An accessible drama that treads familiar ground but executes it well enough to make most of its tropes forgivable.
Life in a Fishbowl (TIFF Review)
Iceland takes a stab at the multiple narrative structure with Life in a Fishbowl, a film that’s become a hit in its home country. The film follows three different people living in the same town, and as these stories usually go (think Babel or Magnolia) all three end up crossing paths with each other at some point. Director Baldvin Zophoníasson crafts a finely made, accessible drama, one that treads familiar ground but executes it well enough to make most of its tropes forgivable. And while Life in a Fishbowl is far from bad, its clunky screenplay holds it back from living up to its full potential.
Eik (Hera Hilmar), a single mother working at a pre-school, turns to prostitution to pay off her debts; Mori (Þorsteinn Bachmann) is a successful writer and poet with a tragic history, his demons pushing him to spend most of his days drinking; and Solvi (Thor Kristjansson) is a former athlete starting a new job in the financial sector. It takes some time before the three different narrative strands start connecting. Eik and Mori strike up a close friendship, and one of Solvi’s first tasks at his job is to convince Mori to sell his home to the bank. The three lives end up intertwining through other, more interesting ways, but don’t expect any big revelations or last act twists. Zophoníasson uses these characters to make a social and political statement about his country, showing the difficulties in personal failure and overcoming past tragedies to earn redemption.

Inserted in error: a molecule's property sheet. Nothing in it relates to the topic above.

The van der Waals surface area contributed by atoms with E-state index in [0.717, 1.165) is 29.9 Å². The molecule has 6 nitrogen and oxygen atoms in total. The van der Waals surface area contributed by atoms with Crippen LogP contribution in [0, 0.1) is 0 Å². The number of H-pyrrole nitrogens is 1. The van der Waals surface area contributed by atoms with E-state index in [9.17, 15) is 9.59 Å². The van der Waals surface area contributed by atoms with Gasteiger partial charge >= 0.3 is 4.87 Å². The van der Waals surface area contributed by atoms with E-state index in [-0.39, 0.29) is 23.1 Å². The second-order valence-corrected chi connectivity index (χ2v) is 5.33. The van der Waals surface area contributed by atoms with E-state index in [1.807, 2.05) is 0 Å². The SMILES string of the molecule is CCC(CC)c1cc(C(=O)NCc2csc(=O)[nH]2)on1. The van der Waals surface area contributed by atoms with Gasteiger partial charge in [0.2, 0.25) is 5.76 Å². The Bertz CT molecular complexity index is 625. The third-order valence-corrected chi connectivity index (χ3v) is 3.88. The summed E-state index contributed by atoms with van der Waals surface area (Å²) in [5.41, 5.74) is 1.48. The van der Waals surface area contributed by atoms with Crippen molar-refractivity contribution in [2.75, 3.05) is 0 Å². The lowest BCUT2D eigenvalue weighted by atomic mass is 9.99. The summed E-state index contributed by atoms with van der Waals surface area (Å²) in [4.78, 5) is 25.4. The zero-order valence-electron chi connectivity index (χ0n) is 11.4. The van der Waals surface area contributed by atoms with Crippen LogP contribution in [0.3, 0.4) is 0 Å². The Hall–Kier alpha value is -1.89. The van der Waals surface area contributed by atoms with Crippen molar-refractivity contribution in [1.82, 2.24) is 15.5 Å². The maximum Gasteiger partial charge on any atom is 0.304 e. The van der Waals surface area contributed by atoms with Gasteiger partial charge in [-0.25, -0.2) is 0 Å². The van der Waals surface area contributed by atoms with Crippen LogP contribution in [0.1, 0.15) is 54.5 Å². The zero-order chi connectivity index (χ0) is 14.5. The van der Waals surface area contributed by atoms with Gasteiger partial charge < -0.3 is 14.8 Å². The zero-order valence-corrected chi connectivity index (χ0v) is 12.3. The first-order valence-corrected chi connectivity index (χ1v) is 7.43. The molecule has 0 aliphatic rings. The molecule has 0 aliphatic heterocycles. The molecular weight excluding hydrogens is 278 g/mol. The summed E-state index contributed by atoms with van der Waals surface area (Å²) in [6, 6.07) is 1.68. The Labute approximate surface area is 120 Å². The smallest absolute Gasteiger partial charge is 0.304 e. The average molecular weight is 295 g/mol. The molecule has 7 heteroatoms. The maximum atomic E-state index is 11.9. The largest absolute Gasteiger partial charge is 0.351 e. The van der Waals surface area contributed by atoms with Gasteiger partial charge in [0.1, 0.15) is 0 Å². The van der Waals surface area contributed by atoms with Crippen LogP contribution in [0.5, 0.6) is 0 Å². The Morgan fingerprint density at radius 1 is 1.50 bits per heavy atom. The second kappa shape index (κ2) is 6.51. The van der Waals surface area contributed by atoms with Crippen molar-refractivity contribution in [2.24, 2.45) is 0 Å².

Solvi’s storyline gives a look into the kind of predatory financial practices that led to the financial meltdown, and Eik & Mori’s stories both represent the lower social classes hurt most by what happened in 2008. Eik and Mori’s friendship make up the heart of the film, mostly thanks to Hera Hilmar and Þorsteinn Bachmann’s excellent performances. It’s also the most satisfying part of the film because it’s the strongest link between the three narratives. Solvi’s storyline stays separated for the most part, and while Thor Kristjansson does a fine job portraying Solvi’s gradual transformation from good-natured husband to corporate sleazeball, it never connects in the same way as Eik and Mori’s storylines. It also ends disappointingly, feeling inconclusive compared to the satisfactory wrap-ups for the other two characters.
Zophoníasson shows his hand a little too much as well. There’s a revelation in the latter half that doesn’t hit the mark, mainly because it’s an inconsequential twist to the narrative. This is where it feels like Zophoníasson twists things around to wring more emotion out of viewers, a move that’s only bothersome because of its transparency. The same goes for one key segment involving Mori; with a supporting character’s fate left hanging, the film deliberately switches over to another plot for what feels like ages, purposely dragging the tension out before cutting back. It’s not like these kinds of decisions are bad, they’re just unsuccessfully executed, and seeing the director’s hand ruins the ability to stay involved with the material. Life in a Fishbowl will definitely resonate with audiences outside of Iceland (I wouldn’t be shocked if it ended up as a contender for the Best Foreign Film Oscar), but its well-handled drama can only help it so much.